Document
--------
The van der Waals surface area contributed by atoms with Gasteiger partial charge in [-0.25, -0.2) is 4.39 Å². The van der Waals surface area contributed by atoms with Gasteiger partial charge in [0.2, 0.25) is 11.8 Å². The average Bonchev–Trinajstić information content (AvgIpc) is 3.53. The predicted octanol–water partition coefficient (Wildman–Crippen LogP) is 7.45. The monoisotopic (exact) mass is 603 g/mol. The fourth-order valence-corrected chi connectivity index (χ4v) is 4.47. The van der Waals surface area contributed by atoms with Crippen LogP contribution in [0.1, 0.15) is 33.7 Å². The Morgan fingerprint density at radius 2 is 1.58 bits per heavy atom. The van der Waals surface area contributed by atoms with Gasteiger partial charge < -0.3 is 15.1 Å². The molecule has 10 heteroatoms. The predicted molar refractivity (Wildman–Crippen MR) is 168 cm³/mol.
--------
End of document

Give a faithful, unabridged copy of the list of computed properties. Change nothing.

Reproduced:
The van der Waals surface area contributed by atoms with Gasteiger partial charge in [-0.25, -0.2) is 4.39 Å². The van der Waals surface area contributed by atoms with Gasteiger partial charge in [0.2, 0.25) is 11.8 Å². The average Bonchev–Trinajstić information content (AvgIpc) is 3.53. The predicted octanol–water partition coefficient (Wildman–Crippen LogP) is 7.45. The monoisotopic (exact) mass is 603 g/mol. The fourth-order valence-corrected chi connectivity index (χ4v) is 4.47. The van der Waals surface area contributed by atoms with Crippen LogP contribution in [0.1, 0.15) is 33.7 Å². The Morgan fingerprint density at radius 2 is 1.58 bits per heavy atom. The van der Waals surface area contributed by atoms with Gasteiger partial charge < -0.3 is 15.1 Å². The molecule has 10 heteroatoms. The predicted molar refractivity (Wildman–Crippen MR) is 168 cm³/mol.